W3C home > Mailing lists > Public > public-openannotation@w3.org > February 2013

Re: Plain textual bodies - summary of arguments and possible solutions

From: Bob Morris <morris.bob@gmail.com>
Date: Mon, 4 Feb 2013 00:05:24 -0500
Message-ID: <CADUi7O6ftH_1B6icuCZ0SomD_rQ7uuWUBoLvv0CWigbke7mJ5A@mail.gmail.com>
To: Antoine Isaac <aisaac@few.vu.nl>
Cc: public-openannotation@w3.org
I'm not sure what counts as "released", but the project reported in
[1] uses cnt  via its sister "Http in RDF"[2].  They appear to use it
in a fashion rather consistently with a remark in the closing of an
issue [3] in PROV declining to make it part of PROV itself


[1] Thomas Steiner et al. "Adding Meaning to Facebook Microposts via a
Mash-up API and Tracking Its Data Provenance" http://bit.ly/UQAziR

[2] http://www.w3.org/TR/HTTP-in-RDF10/

[3] ISSUE-171: HTTP in RDF http://www.w3.org/2011/prov/track/issues/171

Bob Morris

On Sun, Feb 3, 2013 at 5:58 PM, Antoine Isaac <aisaac@few.vu.nl> wrote:
> Dear Bob, all
>
> After a lot of time I could finally react to your (some very interesting)
> comments.
>
> By the way there's one thing that may be more efficient over email: has
> anyone seen any data released, using the Content as text model? Besides the
> one produced by this group, I mean.
>
> Best,
>
> Antoine
>
>
>> Bernhard has produced an excellent  page on the issue wiki
>> http://www.w3.org/community/openannotation/wiki/Textual_Bodies. I
>> would urge that any discussions continue there. The "history" tab on
>> that page makes it easy to find out what is evolving, and the  "watch"
>> tab provides email notifications of changes.
>>
>> Bob Morris
>>
>> On Thu, Jan 17, 2013 at 7:54 AM, Paolo Ciccarese
>> <paolo.ciccarese@gmail.com>  wrote:
>>>
>>> Thank you Bernhard!
>>> Whatever approach we will all decide for, it is good to keep track of all
>>> these aspects for future reference.
>>>
>>> best,
>>> Paolo
>>>
>>>
>>> On Wed, Jan 16, 2013 at 11:51 PM, Bernhard Haslhofer
>>> <bernhard.haslhofer@cornell.edu>  wrote:
>>>>
>>>>
>>>> Dear all,
>>>>
>>>> I think the current discussion on supporting plain text (literal) bodies
>>>> in the Open Annotation model is important because there are many
>>>> real-world
>>>> annotation use cases that attach such bodies to Web resources (e.g.,
>>>> Flickr). Therefore I spent some time to summarize existing pro and con
>>>> arguments and came up with possible solutions (with some help from
>>>> Antoine)
>>>> for representing plain text (literal) bodies.
>>>>
>>>> Here is the Wikipage:
>>>> http://www.w3.org/community/openannotation/wiki/Textual_Bodies
>>>>
>>>> Apologies in advance, I tried to find and cite all arguments in the spec
>>>> and the previous thread as precisely as possible, but might have missed
>>>> one
>>>> or the other. So please fix the arguments directly in the wiki. If there
>>>> are
>>>> other possible solutions, please add them...
>>>>
>>>> It seems that there are two possible solutions at the moment:
>>>>
>>>> 1.) Allow Literals for oa:hasBody
>>>>
>>>> 2.) Introduce a shortcut property (e.g., oa:hasLiteralBody) for plain
>>>> text
>>>> bodies
>>>>
>>>> I think both solutions are feasible and meet the goal of "remaining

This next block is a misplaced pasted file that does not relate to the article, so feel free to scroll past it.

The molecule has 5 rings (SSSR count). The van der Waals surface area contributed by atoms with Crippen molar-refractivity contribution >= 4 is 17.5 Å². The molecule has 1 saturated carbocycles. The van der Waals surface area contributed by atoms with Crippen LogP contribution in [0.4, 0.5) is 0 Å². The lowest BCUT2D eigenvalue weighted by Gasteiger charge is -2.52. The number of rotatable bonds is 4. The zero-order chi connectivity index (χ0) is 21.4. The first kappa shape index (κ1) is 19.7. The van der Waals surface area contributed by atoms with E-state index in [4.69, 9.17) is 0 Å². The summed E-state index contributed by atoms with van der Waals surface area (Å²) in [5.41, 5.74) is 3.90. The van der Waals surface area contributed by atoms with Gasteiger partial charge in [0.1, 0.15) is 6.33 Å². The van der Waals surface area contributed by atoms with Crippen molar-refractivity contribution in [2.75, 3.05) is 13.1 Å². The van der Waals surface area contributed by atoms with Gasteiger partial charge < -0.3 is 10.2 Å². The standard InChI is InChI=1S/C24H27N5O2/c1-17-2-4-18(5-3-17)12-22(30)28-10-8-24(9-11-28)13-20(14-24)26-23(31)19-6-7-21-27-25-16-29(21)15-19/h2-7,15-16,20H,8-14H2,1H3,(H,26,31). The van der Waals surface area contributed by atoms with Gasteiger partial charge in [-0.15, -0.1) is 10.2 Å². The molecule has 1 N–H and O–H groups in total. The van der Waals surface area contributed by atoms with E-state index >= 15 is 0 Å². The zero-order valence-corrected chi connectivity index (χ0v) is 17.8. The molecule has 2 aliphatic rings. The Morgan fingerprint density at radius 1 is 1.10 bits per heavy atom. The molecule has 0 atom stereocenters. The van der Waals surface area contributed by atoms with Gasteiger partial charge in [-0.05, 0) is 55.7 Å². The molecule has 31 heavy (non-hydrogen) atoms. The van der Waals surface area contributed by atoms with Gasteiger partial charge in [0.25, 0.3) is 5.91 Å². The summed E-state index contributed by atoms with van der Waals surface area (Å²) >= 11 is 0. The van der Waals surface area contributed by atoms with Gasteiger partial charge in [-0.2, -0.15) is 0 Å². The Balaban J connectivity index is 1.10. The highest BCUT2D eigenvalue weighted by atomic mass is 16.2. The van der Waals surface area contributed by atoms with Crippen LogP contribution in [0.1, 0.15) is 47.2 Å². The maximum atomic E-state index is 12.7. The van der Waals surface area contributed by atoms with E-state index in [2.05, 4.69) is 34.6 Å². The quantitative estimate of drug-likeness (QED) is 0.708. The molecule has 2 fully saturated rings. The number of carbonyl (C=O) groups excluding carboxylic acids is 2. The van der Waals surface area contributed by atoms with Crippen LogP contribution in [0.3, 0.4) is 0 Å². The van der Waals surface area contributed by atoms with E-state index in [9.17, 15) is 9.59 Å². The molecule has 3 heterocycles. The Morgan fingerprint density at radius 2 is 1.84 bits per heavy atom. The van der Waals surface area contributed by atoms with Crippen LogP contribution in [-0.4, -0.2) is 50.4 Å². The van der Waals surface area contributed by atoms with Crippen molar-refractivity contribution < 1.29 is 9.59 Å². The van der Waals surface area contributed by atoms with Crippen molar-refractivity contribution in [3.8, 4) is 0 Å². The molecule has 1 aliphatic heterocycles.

>>>> simple
>>>> enough to also allow for the most common use cases, such as attaching a
>>>> piece of text to a single web resource", mentioned in the introduction.
>>>>
>>>> If I had to choose now, I would probably prefer the first option because
>>>> I
>>>> am not (yet) convinced by the counter-arguments and it avoids the
>>>> introduction of another property. Also, the motivation for using OA in
>>>> our
>>>> context (maphub, yuma, etc.) is sharing and exchanging annotation data
>>>> on
>>>> the Web and not building a formal knowledge base one can use for
>>>> inferencing; therefore also allowing literals as bodies could easily be
>>>> handled by an additional "if body.isLiteral?" condition in any OA
>>>> parser.
>>>>
>>>> However, I understand that inferencing and therefore consistency is
>>>> rather
>>>> important for some other use cases, which brings me back to the second
>>>> option as a possible compromise.
>>>>
>>>> Best,
>>>> Bernhard
>>>>
>>>>
>>>
>>>
>>>
>>> --
>>> Dr. Paolo Ciccarese
>>> http://www.paolociccarese.info/
>>> Biomedical Informatics Research&  Development
>>>
>>> Instructor of Neurology at Harvard Medical School
>>> Assistant in Neuroscience at Mass General Hospital
>>> +1-857-366-1524 (mobile)   +1-617-768-8744 (office)
>>>
>>> CONFIDENTIALITY NOTICE: This message is intended only for the
>>> addressee(s),
>>> may contain information that is considered
>>> to be sensitive or confidential and may not be forwarded or disclosed to
>>> any
>>> other party without the permission of the sender.
>>> If you have received this message in error, please notify the sender
>>> immediately.
>>
>>
>>
>>
>
>



-- 
Robert A. Morris

Emeritus Professor  of Computer Science
UMASS-Boston
100 Morrissey Blvd
Boston, MA 02125-3390

IT Staff
Filtered Push Project
Harvard University Herbaria
Harvard University

email: morris.bob@gmail.com
web: http://efg.cs.umb.edu/
web: http://wiki.filteredpush.org
http://www.cs.umb.edu/~ram
===
The content of this communication is made entirely on my
own behalf and in no way should be deemed to express
official positions of The University of Massachusetts at Boston or
Harvard University.
Received on Monday, 4 February 2013 05:05:53 UTC

This archive was generated by hypermail 2.4.0 : Friday, 17 January 2020 16:38:22 UTC